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Kenneth Little Hawk | In a Good Way

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Spoken Word: With Music Kids/Family: Children's Storytelling Moods: Spiritual
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In a Good Way

by Kenneth Little Hawk

Native American stories stories of respect for living things told with love and humor.
Genre: Spoken Word: With Music
Release Date: 

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  Song Share Time Download
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1. How Turtle Got It's Shell
12:01 $0.99
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2. Two Birds
10:00 $0.99
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3. Thank You Grandfather
4:19 $0.99
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4. How Helping Hands Got His Name
11:44 $0.99
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5. The Two-Legged Nation
13:10 $0.99
Downloads are available as MP3-320 files.

ABOUT THIS ALBUM


Album Notes
"In a Good Way"
[Nominated by Native American Music Awards for Best Spoken Word.]

"What Little Hawk has to teach is exactly what the USA needs to learn."
Pete Seeger, Folk Singer, Environmentalist

Stories from the heart of Little Hawk that teach and entertain "In a Good Way." Little Hawk hopes to leave people with the knowledge that they can make choices to live in harmony with one another and the environment. He encourages children to give their hearts lots of chances to be good.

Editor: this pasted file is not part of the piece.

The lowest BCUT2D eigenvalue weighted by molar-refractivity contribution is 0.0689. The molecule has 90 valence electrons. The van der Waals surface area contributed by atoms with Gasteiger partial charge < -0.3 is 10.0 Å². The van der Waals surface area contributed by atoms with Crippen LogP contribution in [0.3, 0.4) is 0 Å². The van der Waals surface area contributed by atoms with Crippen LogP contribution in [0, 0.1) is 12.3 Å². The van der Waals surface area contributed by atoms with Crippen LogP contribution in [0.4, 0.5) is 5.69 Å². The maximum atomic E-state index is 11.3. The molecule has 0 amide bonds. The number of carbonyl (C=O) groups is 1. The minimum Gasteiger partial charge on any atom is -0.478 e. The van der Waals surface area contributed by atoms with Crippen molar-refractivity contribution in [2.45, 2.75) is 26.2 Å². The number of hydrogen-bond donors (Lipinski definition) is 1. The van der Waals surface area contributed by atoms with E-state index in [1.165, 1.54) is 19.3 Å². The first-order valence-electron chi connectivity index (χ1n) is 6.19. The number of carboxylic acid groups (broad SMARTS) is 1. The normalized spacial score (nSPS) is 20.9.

Musical Instruments: Flutes, eagle-bone whistle, horns (conch shell, bark trumpet), rattles (deer toes, bark, shells, nuts), rain sticks. Percussion (hand drums, turtle shell drum, gourd drum, river rocks)


For the children we were;
For the children still in us;
For the children now;
And for the children yet to come.


KENNETH LITTLE HAWK

Native American Heritage: Mi'kmaq, Mohawk

Professional Memberships: Screen Actors Guild, Actors Equity

Little Hawk's great-grandmother, a Mi'kmaq, traveled from Nova Scotia across the Canadian border carrying his grandmother on a cradleboard on her back. She journeyed through the upper Mohawk Valley into upstate New York and settled in the Catskills. There, Little Hawk's grandmother married his grandfather, who was Mohawk and Cree. Little Hawk was raised by his traditional grandparents. In his family, it was part of his culture for the oldest to look after the youngest. He was taught he was a reflection of his elders, so his behavior with the young ones was critical.

Little Hawk believes that since all humans live together on this planet, we need to honor, cherish, and preserve our home. He teaches all must work together to mend the global hoop that encompasses all two-leggeds, four-leggeds, winged ones, and plant life. He also teaches respect for differences as well as appreciation for the "common thread that binds us." When he performs, Little Hawk says, "The most important message is that we can make choices to live in harmony with one another and we can make choices to live in harmony with the environment."